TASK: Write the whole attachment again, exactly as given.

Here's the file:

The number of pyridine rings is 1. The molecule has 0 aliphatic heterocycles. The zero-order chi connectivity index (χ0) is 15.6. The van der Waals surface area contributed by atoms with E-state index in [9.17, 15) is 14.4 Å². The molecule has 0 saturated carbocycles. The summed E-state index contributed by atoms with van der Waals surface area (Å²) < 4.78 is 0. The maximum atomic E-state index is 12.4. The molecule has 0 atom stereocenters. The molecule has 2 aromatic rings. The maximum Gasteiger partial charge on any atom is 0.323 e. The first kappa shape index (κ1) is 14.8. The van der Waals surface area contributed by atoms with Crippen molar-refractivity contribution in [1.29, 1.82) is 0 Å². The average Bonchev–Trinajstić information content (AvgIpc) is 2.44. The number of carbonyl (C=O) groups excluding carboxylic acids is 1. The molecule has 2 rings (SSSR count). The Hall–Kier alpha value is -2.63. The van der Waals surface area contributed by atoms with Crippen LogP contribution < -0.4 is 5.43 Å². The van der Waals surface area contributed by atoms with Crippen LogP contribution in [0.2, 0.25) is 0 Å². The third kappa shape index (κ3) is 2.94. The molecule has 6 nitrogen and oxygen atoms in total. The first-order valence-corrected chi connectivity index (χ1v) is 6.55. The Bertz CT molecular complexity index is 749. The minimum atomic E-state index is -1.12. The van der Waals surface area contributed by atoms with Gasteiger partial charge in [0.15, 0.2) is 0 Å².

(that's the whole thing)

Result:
The number of pyridine rings is 1. The molecule has 0 aliphatic heterocycles. The zero-order chi connectivity index (χ0) is 15.6. The van der Waals surface area contributed by atoms with E-state index in [9.17, 15) is 14.4 Å². The molecule has 0 saturated carbocycles. The summed E-state index contributed by atoms with van der Waals surface area (Å²) < 4.78 is 0. The maximum atomic E-state index is 12.4. The molecule has 0 atom stereocenters. The molecule has 2 aromatic rings. The maximum Gasteiger partial charge on any atom is 0.323 e. The first kappa shape index (κ1) is 14.8. The van der Waals surface area contributed by atoms with Crippen molar-refractivity contribution in [1.29, 1.82) is 0 Å². The average Bonchev–Trinajstić information content (AvgIpc) is 2.44. The number of carbonyl (C=O) groups excluding carboxylic acids is 1. The molecule has 2 rings (SSSR count). The Hall–Kier alpha value is -2.63. The van der Waals surface area contributed by atoms with Crippen LogP contribution < -0.4 is 5.43 Å². The van der Waals surface area contributed by atoms with Crippen LogP contribution in [0.2, 0.25) is 0 Å². The third kappa shape index (κ3) is 2.94. The molecule has 6 nitrogen and oxygen atoms in total. The first-order valence-corrected chi connectivity index (χ1v) is 6.55. The Bertz CT molecular complexity index is 749. The minimum atomic E-state index is -1.12. The van der Waals surface area contributed by atoms with Gasteiger partial charge in [0.15, 0.2) is 0 Å².